Two major health club chains stage reopenings around Dallas-Fort Worth
Fitness buffs can get their workout on again, as two major health club chains have reopened their Dallas-Fort Worth locations following the coronavirus shutdown:
- Upscale fitness guru Equinox reopened four locations in Texas, including two in the Dallas area, at the end of May.
- California-based LA Fitness reopened all of its DFW locations on June 1.
These two major players came late to the game, reopening two weeks after fitness centers were given the go-ahead by the state of Texas. Gyms were officially allowed to open on May 18, and the majority of chains did so on that date.
Equinox has two Dallas-area facilities: Oak Lawn Avenue in Dallas, and Plano.
LA Fitness has 36 locations in the Dallas-Fort Worth area.
A release from Equinox says that the chain spent the past few weeks working on a comprehensive reopening strategy that included the establishment of a task force of medical and infectious disease experts. They also developed a collection of safety guidelines/protocols that addressed health, safety, and cleanliness.
Their stats show that the four clubs fulfilled 80 percent of pre-booked club appointments. They've also welcomed new members, and re-hired nearly 100 percent of their employees.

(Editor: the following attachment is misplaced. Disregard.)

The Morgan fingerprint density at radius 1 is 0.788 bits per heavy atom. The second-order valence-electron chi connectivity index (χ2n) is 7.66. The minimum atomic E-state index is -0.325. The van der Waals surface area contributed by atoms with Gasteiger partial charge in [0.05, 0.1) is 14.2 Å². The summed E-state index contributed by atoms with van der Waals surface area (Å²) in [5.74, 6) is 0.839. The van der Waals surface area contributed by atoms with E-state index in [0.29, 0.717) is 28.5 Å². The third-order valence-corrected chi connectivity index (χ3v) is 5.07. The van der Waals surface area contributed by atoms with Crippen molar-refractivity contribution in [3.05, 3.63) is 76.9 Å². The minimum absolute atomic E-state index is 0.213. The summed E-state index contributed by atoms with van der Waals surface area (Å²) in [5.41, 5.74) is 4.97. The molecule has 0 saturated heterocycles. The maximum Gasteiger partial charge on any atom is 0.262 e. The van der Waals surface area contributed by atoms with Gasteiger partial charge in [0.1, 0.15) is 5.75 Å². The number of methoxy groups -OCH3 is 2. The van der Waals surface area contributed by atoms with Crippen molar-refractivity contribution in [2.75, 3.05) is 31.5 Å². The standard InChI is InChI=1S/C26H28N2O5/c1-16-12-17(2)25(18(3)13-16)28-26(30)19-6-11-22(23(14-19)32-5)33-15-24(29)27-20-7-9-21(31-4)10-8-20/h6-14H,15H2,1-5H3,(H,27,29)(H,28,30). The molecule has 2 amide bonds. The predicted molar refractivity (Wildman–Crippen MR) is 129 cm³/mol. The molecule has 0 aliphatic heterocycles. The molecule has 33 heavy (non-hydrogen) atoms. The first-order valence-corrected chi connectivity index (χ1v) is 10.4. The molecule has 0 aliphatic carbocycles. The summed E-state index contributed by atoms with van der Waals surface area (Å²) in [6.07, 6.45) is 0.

As part of its reopening, Equinox launched Equinox+, a new membership that connects physical and digital to deliver in-club and virtual programming, including access to virtual personal training and Variis by Equinox, a digital platform featuring access to brands that include SoulCycle, Precision Run, PURE Yoga, HeadStrong, and more. Texas clubs will provide the option for members to take a digital class on Variis if they end up on the waitlist for a regular class.
At LA Fitness, they're observing new, slightly shortened hours: Monday–Friday, 6 am–8 pm and Saturday-Sunday, 8 am–5 pm.
They're also limiting the capacity on group fitness classes and taking other measures to observe social distancing that include checking in one by one, limiting building occupancy, and removing or making some equipment unavailable.
A survey by RunRepeat, an online store that sells workout shoes, found disheartening news about whether people will return to their gyms.
The study surveyed 10,824 gym members and found that nearly half (49.55 percent) of gym members from Texas won't return when their gyms reopen, and that more than a third (37.28 percent) have canceled or are considering canceling their memberships.
On the bright side, that means more room for those who return.